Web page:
Yes, there is too much fraud in the payday loan industry. Yes, the “adult film” industry is a form of prostitution that enjoys no genuine Constitutional protection and should be subject to the regular laws of our several states. But, no, the government should not be in a position to “discourage” law-abiding businesses from doing business with other law-abiding businesses and individuals simply because we do, or should, disapprove of what they do. The reason is simple: as soon as you cede to the government the power to make these kinds of distinctions, that government will start deciding that other “obviously bad” activities also need to be discouraged in the name of preventing “reputation risk.”

You doubt me? This is no typical slippery slope argument where we have to wait a few years for the bad precedent to produce horrible, ridiculous results. The horrible and the ridiculous were a part of “operation choke point” all along. The list of “bad” businesses whose financial air needs to be choked off included, from the beginning, coin dealers, travel clubs, and sellers of items like tobacco, fireworks, and ammunition.

Perhaps you don’t like some of these types of businesses (I’ve always had a problem with those coin dealers myself—never trusted ‘em). Certainly, like all online businesses, these allow for the possibility of fraud and other forms of abuse. But we’ve come a long way from ponzi schemes.

And then there is another category of business the Holder Justice Department is pressuring banks to target: “racist materials.” I can’t say as I’m terribly fond of the sorts of businesses that peddle race hatred for a profit, or that I would cry any tears at their going out of business—including because their banks found them too distasteful to do business with. But we have laws on the books that actually keep banks from making these kinds of moral decisions about their customers. Instead, we have Holder’s Justice Department pushing banks into making the decision on grounds of “reputation risk.”

And who defines this risk? What’s more, who defines “racist materials?”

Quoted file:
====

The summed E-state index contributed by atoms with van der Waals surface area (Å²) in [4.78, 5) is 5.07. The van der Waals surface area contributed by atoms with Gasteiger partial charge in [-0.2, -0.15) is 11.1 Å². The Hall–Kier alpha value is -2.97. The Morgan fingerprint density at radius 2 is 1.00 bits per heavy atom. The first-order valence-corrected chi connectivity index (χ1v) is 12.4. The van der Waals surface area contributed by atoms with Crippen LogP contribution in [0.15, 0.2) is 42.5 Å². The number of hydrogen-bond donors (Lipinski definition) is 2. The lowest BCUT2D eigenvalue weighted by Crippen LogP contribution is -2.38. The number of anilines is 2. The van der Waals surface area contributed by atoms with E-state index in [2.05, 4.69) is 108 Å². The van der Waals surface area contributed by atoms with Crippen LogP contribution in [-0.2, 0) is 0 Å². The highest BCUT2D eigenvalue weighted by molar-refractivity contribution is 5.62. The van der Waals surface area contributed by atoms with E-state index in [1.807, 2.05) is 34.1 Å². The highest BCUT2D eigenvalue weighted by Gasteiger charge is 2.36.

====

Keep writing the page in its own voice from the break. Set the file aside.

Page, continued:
To be clear, we are not, here, in the troublesome area of legislation regarding things like “hate speech.” No, statutes regarding hate speech reach the height of due process and clarity compared to the netherworld into which the Holder Justice Department is dragging us in pursuing “racist materials” and other things it does not like. It is quite literally operating outside the law. Far from enforcing specific statutes, the Holder Justice Department is using consent decrees to bully banks into policies and practices it gets to choose on its own.

A brief explanation: when a bank gets sued by the government for, say, violating rules about looking into the source of a customer’s funds when there is a suspicious transaction, the government can “let them off the hook” if they agree to pay a fine and/or sign a decree agreeing to engage in certain kinds of practices dictated by said government. This is an extremely powerful weapon for the government, which can file charges on fairly flimsy grounds and drive the bank into bankruptcy if it really wants to. So, most banks will take the easy way out and agree to “choke off” money to certain classes of customers, as defined by the Holder Justice Department.

Of course, there is nothing to fear from these bullying tactics because, after all, the Holder Justice Department is filled with Good People who will look out for What is Right. We already know, thanks to Mr. Zywicki, that they are helping banks maneuver around all those pesky laws and regulations keeping them from providing services to businesses engaged in marijuana sales. What’s more, so far at least, they haven’t put Tea Party organizations or pro-life groups on the choke list. So, obviously, they wouldn’t even consider going after groups whose political and moral views they find displeasing. We can trust them, right? Right?